Come hear the awesome vocations story of these sisters who have dedicated their lives to LIFE. Meet the sisters and other young people interested in the pro-life movement.

Sisters of Life from New York City
St. John Cantius Church
Saturday, October 18 at 8pm

The event is open to youth and young adults but all are welcome!
Contact Father Nathan for more information: youth@cantius or 312-243-7373

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Sisters, Slaves of the Immaculate Heart of Mary

Sunday, October 05, 2014


Four of the Sisters, Slaves of the Immaculate Heart of Mary were honored to be present at the Beatification of Sister Miriam Teresa Demjanovic yesterday at the Cathedral Basilica of the Sacred Heart in Newark. Many of the MICM community had been present at the exhumation of the new Blessed over thirty years ago and it was a special grace to witness this important step in the journey towards canonization. Our Sister Miriam Teresa received her name in honor of Blessed Sister Miriam Teresa Demjanovic!

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Pray for the Ordination of Jamey Rigi

Friday, September 19, 2014


The USA District Office is happy to announce the forthcoming priestly ordination of Rev. Mr. Jamey Rigi at Immaculate Conception Church in Post Falls, Idaho on September 20th, Ember Saturday. Bishop Bernard Tissier de Mallerais will perform the ordination during the celebration of a solemn Pontifical Mass.

The faithful are cordially invited to attend this important occasion in the life of our priestly society and further details will be announced in the near future. In the meantime, please keep deacon, Mr. Jamey Rigi, in your prayers.

Extending now to 589 priests (and then 590 as of September 20th), the Society of St. Pius X continues to push forth fruit as a living branch of the Roman Catholic Church.

Source: SSPX.org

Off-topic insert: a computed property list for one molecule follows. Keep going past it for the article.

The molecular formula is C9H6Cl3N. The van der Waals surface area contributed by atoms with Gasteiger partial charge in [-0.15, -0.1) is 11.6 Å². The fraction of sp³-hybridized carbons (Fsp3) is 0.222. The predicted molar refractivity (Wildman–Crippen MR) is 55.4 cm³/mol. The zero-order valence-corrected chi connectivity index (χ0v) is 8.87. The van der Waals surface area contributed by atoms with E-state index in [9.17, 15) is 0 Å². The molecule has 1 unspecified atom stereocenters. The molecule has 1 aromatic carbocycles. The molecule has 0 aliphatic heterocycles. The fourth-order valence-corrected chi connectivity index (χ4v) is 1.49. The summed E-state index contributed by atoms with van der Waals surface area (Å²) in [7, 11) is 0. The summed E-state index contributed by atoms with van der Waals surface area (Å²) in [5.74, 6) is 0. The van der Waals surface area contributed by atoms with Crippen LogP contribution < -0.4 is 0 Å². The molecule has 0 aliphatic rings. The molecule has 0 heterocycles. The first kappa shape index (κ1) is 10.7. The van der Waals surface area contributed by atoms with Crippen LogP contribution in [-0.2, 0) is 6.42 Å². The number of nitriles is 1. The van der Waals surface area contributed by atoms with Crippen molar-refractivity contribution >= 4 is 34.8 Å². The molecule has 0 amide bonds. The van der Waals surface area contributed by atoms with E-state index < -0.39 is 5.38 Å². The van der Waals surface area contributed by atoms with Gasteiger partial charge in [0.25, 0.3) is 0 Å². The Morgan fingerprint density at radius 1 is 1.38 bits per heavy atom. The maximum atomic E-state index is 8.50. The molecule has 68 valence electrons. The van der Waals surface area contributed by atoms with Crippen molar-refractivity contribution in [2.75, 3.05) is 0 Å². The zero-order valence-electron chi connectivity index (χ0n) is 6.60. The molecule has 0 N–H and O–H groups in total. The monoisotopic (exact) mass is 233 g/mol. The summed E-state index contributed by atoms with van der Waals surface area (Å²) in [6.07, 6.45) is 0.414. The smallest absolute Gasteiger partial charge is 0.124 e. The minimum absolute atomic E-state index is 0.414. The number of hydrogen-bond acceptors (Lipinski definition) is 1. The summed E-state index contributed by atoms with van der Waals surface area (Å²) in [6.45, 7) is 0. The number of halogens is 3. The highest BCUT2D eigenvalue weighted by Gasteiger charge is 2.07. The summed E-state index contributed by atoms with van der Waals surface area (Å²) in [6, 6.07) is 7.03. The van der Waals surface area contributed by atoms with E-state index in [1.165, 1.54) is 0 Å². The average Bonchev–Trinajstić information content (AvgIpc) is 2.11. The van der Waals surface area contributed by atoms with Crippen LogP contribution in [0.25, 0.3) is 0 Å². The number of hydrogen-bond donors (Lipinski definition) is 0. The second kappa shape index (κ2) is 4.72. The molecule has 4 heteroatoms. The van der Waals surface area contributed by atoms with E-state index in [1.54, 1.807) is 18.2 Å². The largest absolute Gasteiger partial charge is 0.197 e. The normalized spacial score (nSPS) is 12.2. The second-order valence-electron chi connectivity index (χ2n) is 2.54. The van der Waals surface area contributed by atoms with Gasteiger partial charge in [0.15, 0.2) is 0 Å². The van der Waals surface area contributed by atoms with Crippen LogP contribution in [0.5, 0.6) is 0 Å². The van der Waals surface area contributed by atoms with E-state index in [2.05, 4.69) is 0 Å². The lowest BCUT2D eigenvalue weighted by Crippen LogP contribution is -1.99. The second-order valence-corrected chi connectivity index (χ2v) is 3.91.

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St. Bernard Abbey Receives 4 Novices

Sunday, September 07, 2014


At First Vespers of the Assumption of the Blessed Virgin Mary, August 14, Abbot Cletus Meagher received three new postulants into the novitiate of St. Bernard Abbey. The new novices were formally given the Benedictine habit of tunic, scapular and belt. On the occasion, each received his new name to be used in his new way of life.

Brother Novice Dominic (Stephen) Lee was born in Madison, Alabama 20 years ago. Ten years later his family moved to Huntsville, Alabama where they remain and are members of Holy Spirit Parish. Brother Dominic was homeschooled throughout his high school years. He has two older sisters and three younger brothers. One of his sisters is a Benedictine nun at the Abbey of St. Walburga in northern Colorado.

Born and reared in Birmingham, Alabama, Brother Paschal (Gabriel) Pautler is 18 years old. He has a younger sister and two younger brothers, as well as an older half-brother and a half-sister. Brother Paschal attended St. Rose Academy in Birmingham before coming to St. Bernard Prep as a boarding student in the 9th grade. He graduated from SBP in May 2014 and entered the monastery just two weeks later, drawn to the Benedictine life he saw lived out during his four years as a St. Bernard student.

Brother Pachomius (Gustavo) Alverado is 36 years old. He was born in Matanzas, Cuba. Brother’s mother and his sister, his only sibling, live together in Cuba. His father is deceased. While still in Cuba, Brother Pachomius attended university where he studied Social Media. Before completing his degree, he was hired by a marketing and public relations company in Bogota, Columbia. He held that job for two years during which time he learned of the Benedictine monastery of Tibati in Bogota. After several visits to the monastery, he decided to join them. However, after about a year and a half, he chose to leave Tibati before completing his novitiate. While at the monastery of Tibati, he met our Father Joel Martin, who was in Colombia recruiting for the Prep School. Father Joel apparently made a good impression on Brother Pachomius as the meeting led him to investigate St. Bernard Abbey and come to the U.S.A.

Having served their initial two months in the monastery as postulants, the three men will live as novices (beginners) in the monastery for one year plus one day, making it possible to profess their first vows on the Solemnity of the Assumption, 15 August 2015. Remaining at the monastery for the entirety of their novitiate year, the novices will live the Benedictine life of prayer and work, and spend time studying the Rule of Saint Benedict, monastic tradition and spirituality, and Sacred Scripture. They and the community will use this year to discern whether God is calling them to live the monastic life and its vows of Stability, Obedience, and Conversion of Life (conversatio morum) at Saint Bernard Abbey.
Source: Cullman Times